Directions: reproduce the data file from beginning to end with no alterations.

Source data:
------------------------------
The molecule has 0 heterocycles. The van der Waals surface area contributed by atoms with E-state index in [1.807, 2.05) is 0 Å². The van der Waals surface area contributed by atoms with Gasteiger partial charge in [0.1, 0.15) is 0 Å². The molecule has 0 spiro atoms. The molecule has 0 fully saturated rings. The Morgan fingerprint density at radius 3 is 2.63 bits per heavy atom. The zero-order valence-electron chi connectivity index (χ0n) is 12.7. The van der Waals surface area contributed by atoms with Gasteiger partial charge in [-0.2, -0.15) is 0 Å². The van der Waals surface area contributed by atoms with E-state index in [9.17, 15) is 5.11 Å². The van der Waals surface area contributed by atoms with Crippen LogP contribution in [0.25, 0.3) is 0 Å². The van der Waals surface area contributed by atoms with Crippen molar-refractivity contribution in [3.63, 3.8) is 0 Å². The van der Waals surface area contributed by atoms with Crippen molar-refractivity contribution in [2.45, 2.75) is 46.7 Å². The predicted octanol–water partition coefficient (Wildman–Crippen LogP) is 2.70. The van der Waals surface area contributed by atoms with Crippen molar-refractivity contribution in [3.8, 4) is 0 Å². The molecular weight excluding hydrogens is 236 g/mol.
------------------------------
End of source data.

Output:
The molecule has 0 heterocycles. The van der Waals surface area contributed by atoms with E-state index in [1.807, 2.05) is 0 Å². The van der Waals surface area contributed by atoms with Gasteiger partial charge in [0.1, 0.15) is 0 Å². The molecule has 0 spiro atoms. The molecule has 0 fully saturated rings. The Morgan fingerprint density at radius 3 is 2.63 bits per heavy atom. The zero-order valence-electron chi connectivity index (χ0n) is 12.7. The van der Waals surface area contributed by atoms with Gasteiger partial charge in [-0.2, -0.15) is 0 Å². The van der Waals surface area contributed by atoms with E-state index in [9.17, 15) is 5.11 Å². The van der Waals surface area contributed by atoms with Crippen LogP contribution in [0.25, 0.3) is 0 Å². The van der Waals surface area contributed by atoms with Crippen molar-refractivity contribution in [3.63, 3.8) is 0 Å². The van der Waals surface area contributed by atoms with Crippen molar-refractivity contribution in [2.45, 2.75) is 46.7 Å². The predicted octanol–water partition coefficient (Wildman–Crippen LogP) is 2.70. The van der Waals surface area contributed by atoms with Crippen molar-refractivity contribution in [3.8, 4) is 0 Å². The molecular weight excluding hydrogens is 236 g/mol.